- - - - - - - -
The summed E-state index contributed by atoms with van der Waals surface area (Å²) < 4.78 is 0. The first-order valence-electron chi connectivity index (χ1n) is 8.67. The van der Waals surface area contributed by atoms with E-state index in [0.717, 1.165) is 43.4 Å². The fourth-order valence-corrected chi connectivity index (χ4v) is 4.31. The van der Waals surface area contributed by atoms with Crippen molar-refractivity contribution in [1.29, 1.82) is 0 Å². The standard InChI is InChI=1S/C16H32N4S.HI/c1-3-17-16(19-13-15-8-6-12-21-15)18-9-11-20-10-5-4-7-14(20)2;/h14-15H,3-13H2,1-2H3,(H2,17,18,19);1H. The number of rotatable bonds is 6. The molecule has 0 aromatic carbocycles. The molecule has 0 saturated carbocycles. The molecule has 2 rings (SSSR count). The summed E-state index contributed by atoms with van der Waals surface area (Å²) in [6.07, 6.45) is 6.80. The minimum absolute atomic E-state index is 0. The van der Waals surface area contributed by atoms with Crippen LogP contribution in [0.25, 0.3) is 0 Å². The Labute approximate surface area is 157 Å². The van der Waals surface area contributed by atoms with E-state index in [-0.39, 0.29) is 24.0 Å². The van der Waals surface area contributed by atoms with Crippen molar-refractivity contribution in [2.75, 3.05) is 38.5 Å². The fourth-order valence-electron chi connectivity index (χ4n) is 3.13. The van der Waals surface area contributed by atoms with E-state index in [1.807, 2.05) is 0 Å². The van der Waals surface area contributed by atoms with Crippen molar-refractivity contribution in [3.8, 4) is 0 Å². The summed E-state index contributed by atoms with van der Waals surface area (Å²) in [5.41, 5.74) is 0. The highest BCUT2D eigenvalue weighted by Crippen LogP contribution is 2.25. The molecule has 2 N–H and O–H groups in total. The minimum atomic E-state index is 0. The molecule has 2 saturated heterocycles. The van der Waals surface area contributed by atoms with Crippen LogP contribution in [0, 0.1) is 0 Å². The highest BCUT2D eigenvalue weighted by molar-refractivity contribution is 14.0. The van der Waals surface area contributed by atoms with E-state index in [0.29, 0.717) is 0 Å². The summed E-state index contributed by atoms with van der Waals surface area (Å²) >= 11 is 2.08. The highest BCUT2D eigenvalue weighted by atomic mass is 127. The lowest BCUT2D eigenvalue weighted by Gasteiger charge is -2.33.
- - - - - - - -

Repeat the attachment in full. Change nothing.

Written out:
The summed E-state index contributed by atoms with van der Waals surface area (Å²) < 4.78 is 0. The first-order valence-electron chi connectivity index (χ1n) is 8.67. The van der Waals surface area contributed by atoms with E-state index in [0.717, 1.165) is 43.4 Å². The fourth-order valence-corrected chi connectivity index (χ4v) is 4.31. The van der Waals surface area contributed by atoms with Crippen molar-refractivity contribution in [1.29, 1.82) is 0 Å². The standard InChI is InChI=1S/C16H32N4S.HI/c1-3-17-16(19-13-15-8-6-12-21-15)18-9-11-20-10-5-4-7-14(20)2;/h14-15H,3-13H2,1-2H3,(H2,17,18,19);1H. The number of rotatable bonds is 6. The molecule has 0 aromatic carbocycles. The molecule has 0 saturated carbocycles. The molecule has 2 rings (SSSR count). The summed E-state index contributed by atoms with van der Waals surface area (Å²) in [6.07, 6.45) is 6.80. The minimum absolute atomic E-state index is 0. The van der Waals surface area contributed by atoms with Crippen LogP contribution in [0.25, 0.3) is 0 Å². The Labute approximate surface area is 157 Å². The van der Waals surface area contributed by atoms with E-state index in [-0.39, 0.29) is 24.0 Å². The van der Waals surface area contributed by atoms with Crippen molar-refractivity contribution in [2.75, 3.05) is 38.5 Å². The fourth-order valence-electron chi connectivity index (χ4n) is 3.13. The van der Waals surface area contributed by atoms with E-state index in [1.807, 2.05) is 0 Å². The van der Waals surface area contributed by atoms with Crippen molar-refractivity contribution in [3.8, 4) is 0 Å². The summed E-state index contributed by atoms with van der Waals surface area (Å²) in [5.41, 5.74) is 0. The highest BCUT2D eigenvalue weighted by Crippen LogP contribution is 2.25. The molecule has 2 N–H and O–H groups in total. The minimum atomic E-state index is 0. The molecule has 2 saturated heterocycles. The van der Waals surface area contributed by atoms with Crippen LogP contribution in [0, 0.1) is 0 Å². The highest BCUT2D eigenvalue weighted by molar-refractivity contribution is 14.0. The van der Waals surface area contributed by atoms with E-state index in [0.29, 0.717) is 0 Å². The summed E-state index contributed by atoms with van der Waals surface area (Å²) >= 11 is 2.08. The highest BCUT2D eigenvalue weighted by atomic mass is 127. The lowest BCUT2D eigenvalue weighted by Gasteiger charge is -2.33.